Party goers threw both empty and full glass beer bottles and cans at police as they moved down Lowes Street, according to a Dayton police report. It’s unknown whether any officers were actually struck by thrown objects, according to a report.

At least one woman reported to police that her car was damaged after her son parked it near the student neighborhood overnight on Saturday. The 2009 Honda Accord had its side-view mirrors broken off, the front fender was dented and the driver told police he believed people had been standing on the hood and roof of the vehicle.

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At least five cases stemming from the weekend riot were pending in Dayton Municipal Court on Monday including charges of noise violations, disorderly conduct, open container violations and public intoxication, according to court records.

“This behavior is absolutely unacceptable, as is the distorted sense of community that encourages and enables it,” Spina wrote in his letter. “Let me be clear: the large gatherings that block streets, the disregard for the safety of others, and the disrespect for the police who were there to keep people safe in no way constitutes community.”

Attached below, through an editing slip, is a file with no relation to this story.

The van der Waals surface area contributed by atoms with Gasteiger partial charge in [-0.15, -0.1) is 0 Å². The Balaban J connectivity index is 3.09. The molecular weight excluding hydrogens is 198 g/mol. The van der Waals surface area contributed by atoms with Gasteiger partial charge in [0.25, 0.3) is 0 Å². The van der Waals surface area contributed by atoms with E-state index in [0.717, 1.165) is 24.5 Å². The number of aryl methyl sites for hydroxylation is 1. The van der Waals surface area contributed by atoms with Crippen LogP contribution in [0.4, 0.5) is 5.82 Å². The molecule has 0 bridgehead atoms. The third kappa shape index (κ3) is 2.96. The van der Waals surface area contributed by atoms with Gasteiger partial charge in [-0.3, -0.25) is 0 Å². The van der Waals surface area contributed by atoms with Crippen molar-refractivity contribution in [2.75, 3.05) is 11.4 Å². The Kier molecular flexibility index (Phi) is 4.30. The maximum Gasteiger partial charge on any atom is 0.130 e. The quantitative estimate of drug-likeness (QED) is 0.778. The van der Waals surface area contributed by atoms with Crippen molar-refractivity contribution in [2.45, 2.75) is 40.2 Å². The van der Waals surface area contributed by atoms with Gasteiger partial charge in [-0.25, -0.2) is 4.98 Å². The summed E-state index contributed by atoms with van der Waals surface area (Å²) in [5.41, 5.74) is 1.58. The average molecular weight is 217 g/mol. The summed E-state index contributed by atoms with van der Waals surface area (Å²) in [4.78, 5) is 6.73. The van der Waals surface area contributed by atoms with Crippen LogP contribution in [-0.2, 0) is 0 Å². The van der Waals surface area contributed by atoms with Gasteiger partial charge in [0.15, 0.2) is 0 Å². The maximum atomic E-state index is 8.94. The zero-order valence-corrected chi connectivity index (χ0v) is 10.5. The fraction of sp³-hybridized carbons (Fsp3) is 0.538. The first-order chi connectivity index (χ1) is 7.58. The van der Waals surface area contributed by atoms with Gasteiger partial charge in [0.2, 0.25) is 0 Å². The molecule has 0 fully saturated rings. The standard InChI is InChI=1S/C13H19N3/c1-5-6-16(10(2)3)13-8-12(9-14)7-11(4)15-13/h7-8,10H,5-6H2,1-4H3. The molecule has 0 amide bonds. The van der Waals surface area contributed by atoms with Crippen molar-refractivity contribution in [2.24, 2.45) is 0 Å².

Spina declined to comment on Monday but his letter drew a stark contrast to the hopeful words of administrators who spoke about preparations for St. Patrick’s Day on Wednesday. Just days before the holiday, UD police Chief Rodney Chatman said he believed students knew how to act and dean of students Christine Schramm said that the university was encouraging students to take part in activities without alcohol.

In preparation for the holiday, Chatman last week said “our students behave” and “they know their expectation” but on Monday he expressed disappointment.

“Overall I’m satisfied with the result but I’m disappointed in the behavior that elevated our response,” he said.

Though less violent and disruptive, Saturday’s incidents served as a reminder of the 2013 St. Patrick’s Day campus riot on its fifth anniversary.

FROM THE ARCHIVES: Year after 2013 St. Patrick’s Day riots, UD preparing students

More than 1,000 people rioted in UD’s student neighborhood in 2013, leaving broken bottles and damaged cars, including a police cruiser, in their wake on Kiefaber Street. Law enforcement from 10 jurisdictions responded to the riot five years ago.

The university has dealt with a series of major St. Patrick’s Day disturbances dating back to the early 1980s. In 1993, UD scheduled spring break to include the March 17 holiday, according to Dayton Daily News reports at the time.